Since it will likely be charged as a felony because of injuries, you face potentially between one to four years in state prison. Youll learn the actual charge[s] filed against you when you appear for arraignment at your first court hearing. When arrested or charged with any crime, the proper questions are, can any evidence obtained in a test, search or confession be used against you, and can you be convicted, and what can you do? No amount of free 'tips and hints' from here or anywhere else are going to effectively help you in your defense. A little free advice: exercise the 5th Amendment right to SHUT UP and do NOT talk to anyone except an attorney about the case. Raise all possible defenses with whatever admissible and credible witnesses, evidence and facts are available for legal arguments, for evidence suppression or other motions, or at trial. You can hire an attorney, unless you know how to effectively represent yourself in court against a professional prosecutor intending to convict. He will try to get a dismissal, diversion, reduction or other decent outcome through plea bargain, or take it to trial if appropriate. If serious about hiring counsel to help in this, and if this is in SoCal courts, feel free to contact me. Ill be happy to help use whatever defenses there may be. Terry A. Nelson Attorney at Law 2134 Main St. #130 Huntington Beach, CA 92646 (714) 960-7584 email lawyer@surfcity.net Privileged And Confidential Communication. The information contained in this document is intended solely for use by the intended recipient[s]. This electronic transmission, and any documents attached hereto, (a) are protected by the Electronic Communications Privacy Act (18 USC 2510-2521), (b) may contain privileged and confidential information including information which may be protected by the attorney-client and/or attorney work product privileges. If you have received this electronic message in error, please notify the sender and delete the electronic message. Any disclosure, copying, distribution, or use of the contents of the information received in error is strictly prohibited.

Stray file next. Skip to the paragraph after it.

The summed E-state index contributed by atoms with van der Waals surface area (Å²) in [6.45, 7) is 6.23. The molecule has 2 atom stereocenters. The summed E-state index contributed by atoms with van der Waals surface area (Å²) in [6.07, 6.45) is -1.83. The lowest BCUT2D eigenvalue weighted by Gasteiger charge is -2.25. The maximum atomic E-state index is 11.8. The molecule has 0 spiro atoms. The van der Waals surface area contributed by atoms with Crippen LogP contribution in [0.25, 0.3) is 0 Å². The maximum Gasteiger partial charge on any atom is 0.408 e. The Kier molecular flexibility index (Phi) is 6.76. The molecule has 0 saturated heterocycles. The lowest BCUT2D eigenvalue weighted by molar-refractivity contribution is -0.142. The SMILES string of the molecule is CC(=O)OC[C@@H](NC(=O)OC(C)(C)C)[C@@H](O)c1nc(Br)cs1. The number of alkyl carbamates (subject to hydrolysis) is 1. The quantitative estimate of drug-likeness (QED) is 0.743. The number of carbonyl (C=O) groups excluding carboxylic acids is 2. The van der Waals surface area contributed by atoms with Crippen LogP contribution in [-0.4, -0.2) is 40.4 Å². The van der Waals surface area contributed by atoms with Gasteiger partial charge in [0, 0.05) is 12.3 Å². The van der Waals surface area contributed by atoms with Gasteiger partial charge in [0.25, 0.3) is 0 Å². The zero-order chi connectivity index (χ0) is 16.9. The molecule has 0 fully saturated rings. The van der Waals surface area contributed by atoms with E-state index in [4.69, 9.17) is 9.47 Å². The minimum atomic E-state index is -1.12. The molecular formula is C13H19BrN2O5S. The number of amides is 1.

Answer Applies to: California
    Replied: 7/15/2011
    Goolsby Law Office